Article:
However, we found the following internal control weaknesses impacting the safeguarding of assets and recording of financial activities in the college's accounting systems. North Hennepin Community College did not verify the accuracy of its financial activity recorded on its accounting systems. The college also did not reconcile cash in the bank or maintain sufficient collateral to safeguard bank balances. Other control weaknesses included not adequately controlling access to its business systems, not adequately monitoring its agreement with its foundation, and not having a consistent policy for facility rental. Finally, the college did not maximize its investment earnings.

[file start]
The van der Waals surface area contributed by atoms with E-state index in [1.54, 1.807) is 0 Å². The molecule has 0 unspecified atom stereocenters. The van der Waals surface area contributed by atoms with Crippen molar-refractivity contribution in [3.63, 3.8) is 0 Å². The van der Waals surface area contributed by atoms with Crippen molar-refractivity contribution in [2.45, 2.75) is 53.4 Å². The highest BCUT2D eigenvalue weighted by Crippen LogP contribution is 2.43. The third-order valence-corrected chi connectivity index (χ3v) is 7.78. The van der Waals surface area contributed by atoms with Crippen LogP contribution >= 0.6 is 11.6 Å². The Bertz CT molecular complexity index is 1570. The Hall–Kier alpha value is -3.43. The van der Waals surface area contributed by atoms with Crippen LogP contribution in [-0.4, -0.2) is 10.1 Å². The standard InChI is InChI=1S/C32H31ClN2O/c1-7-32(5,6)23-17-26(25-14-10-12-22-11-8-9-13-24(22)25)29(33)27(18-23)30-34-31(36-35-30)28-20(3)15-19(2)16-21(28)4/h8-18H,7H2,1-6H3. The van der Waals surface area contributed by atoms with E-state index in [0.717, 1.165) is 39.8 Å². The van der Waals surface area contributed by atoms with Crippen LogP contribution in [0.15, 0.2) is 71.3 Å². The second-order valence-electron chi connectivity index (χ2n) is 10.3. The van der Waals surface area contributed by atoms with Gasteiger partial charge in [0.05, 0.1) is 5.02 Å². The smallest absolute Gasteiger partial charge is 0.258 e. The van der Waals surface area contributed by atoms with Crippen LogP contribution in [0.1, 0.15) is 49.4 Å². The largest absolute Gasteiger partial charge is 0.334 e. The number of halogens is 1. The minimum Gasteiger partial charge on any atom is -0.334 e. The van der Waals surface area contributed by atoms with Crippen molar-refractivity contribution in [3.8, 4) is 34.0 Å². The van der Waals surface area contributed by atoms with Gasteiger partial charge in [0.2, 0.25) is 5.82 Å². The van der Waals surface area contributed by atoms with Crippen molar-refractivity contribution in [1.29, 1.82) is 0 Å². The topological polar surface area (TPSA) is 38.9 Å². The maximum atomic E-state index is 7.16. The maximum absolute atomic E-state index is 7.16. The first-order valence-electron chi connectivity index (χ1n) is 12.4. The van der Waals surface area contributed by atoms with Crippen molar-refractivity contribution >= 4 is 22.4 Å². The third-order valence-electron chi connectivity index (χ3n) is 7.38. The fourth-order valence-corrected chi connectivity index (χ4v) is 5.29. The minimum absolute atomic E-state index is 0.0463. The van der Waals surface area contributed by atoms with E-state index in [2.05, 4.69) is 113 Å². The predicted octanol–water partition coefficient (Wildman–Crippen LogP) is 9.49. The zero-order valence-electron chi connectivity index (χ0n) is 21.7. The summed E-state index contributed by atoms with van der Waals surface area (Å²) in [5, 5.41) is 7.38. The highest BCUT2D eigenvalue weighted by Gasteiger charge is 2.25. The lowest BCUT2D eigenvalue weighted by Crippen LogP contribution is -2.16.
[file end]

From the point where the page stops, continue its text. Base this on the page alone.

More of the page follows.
1. PRIOR AUDIT RECOMMENDATION NOT RESOLVED: North Hennepin Community College has not reconciled cash on MnSCU accounting to cash in the bank and did not maintain sufficient collateral for its local bank accounts.

The college has not completed the reconciliation of cash on MnSCU accounting to cash in the local bank accounts. The general bank account has not been reconciled since July 1999. This account had inconsistent differences ranging from $35,000 to $307,000 each month through December 2000. In addition, the all-college account had a difference of $23,600, and the federal financial aid account had a balance of $18,000 that needs to be resolved. The college is reconciling bank deposits and checks to MnSCU balances on a monthly basis. This provides assurance that current receipts and checks have been properly recorded on the accounting system. However, the differences between the accounting records and the bank statements have not stabilized.